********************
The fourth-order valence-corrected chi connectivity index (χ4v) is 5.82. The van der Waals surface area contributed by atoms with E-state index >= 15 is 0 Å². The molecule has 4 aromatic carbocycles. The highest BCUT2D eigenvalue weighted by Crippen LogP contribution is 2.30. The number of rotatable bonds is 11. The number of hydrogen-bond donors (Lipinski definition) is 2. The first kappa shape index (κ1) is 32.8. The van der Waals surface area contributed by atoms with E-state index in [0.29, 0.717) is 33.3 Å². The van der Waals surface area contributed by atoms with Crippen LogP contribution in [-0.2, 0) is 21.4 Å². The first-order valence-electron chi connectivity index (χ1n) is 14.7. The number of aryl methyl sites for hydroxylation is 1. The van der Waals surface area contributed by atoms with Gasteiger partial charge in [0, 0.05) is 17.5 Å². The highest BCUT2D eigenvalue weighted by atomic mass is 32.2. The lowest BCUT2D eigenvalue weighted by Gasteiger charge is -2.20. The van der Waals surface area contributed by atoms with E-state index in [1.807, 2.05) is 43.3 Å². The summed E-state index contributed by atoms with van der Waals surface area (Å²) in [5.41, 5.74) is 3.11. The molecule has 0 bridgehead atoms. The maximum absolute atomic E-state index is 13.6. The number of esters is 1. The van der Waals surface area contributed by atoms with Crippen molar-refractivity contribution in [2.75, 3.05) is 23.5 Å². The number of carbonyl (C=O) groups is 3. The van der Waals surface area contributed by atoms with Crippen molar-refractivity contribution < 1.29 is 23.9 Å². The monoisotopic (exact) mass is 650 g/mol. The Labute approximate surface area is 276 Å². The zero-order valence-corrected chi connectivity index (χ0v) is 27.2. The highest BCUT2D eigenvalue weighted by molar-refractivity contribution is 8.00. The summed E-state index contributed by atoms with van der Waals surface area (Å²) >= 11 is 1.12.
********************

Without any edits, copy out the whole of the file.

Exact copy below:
The fourth-order valence-corrected chi connectivity index (χ4v) is 5.82. The van der Waals surface area contributed by atoms with E-state index >= 15 is 0 Å². The molecule has 4 aromatic carbocycles. The highest BCUT2D eigenvalue weighted by Crippen LogP contribution is 2.30. The number of rotatable bonds is 11. The number of hydrogen-bond donors (Lipinski definition) is 2. The first kappa shape index (κ1) is 32.8. The van der Waals surface area contributed by atoms with E-state index in [0.29, 0.717) is 33.3 Å². The van der Waals surface area contributed by atoms with Crippen LogP contribution in [-0.2, 0) is 21.4 Å². The first-order valence-electron chi connectivity index (χ1n) is 14.7. The number of aryl methyl sites for hydroxylation is 1. The van der Waals surface area contributed by atoms with Gasteiger partial charge in [0, 0.05) is 17.5 Å². The highest BCUT2D eigenvalue weighted by atomic mass is 32.2. The lowest BCUT2D eigenvalue weighted by Gasteiger charge is -2.20. The van der Waals surface area contributed by atoms with E-state index in [1.807, 2.05) is 43.3 Å². The summed E-state index contributed by atoms with van der Waals surface area (Å²) in [5.41, 5.74) is 3.11. The molecule has 0 bridgehead atoms. The maximum absolute atomic E-state index is 13.6. The number of esters is 1. The van der Waals surface area contributed by atoms with Crippen molar-refractivity contribution in [2.75, 3.05) is 23.5 Å². The number of carbonyl (C=O) groups is 3. The van der Waals surface area contributed by atoms with Crippen molar-refractivity contribution < 1.29 is 23.9 Å². The monoisotopic (exact) mass is 650 g/mol. The Labute approximate surface area is 276 Å². The zero-order valence-corrected chi connectivity index (χ0v) is 27.2. The highest BCUT2D eigenvalue weighted by molar-refractivity contribution is 8.00. The summed E-state index contributed by atoms with van der Waals surface area (Å²) >= 11 is 1.12.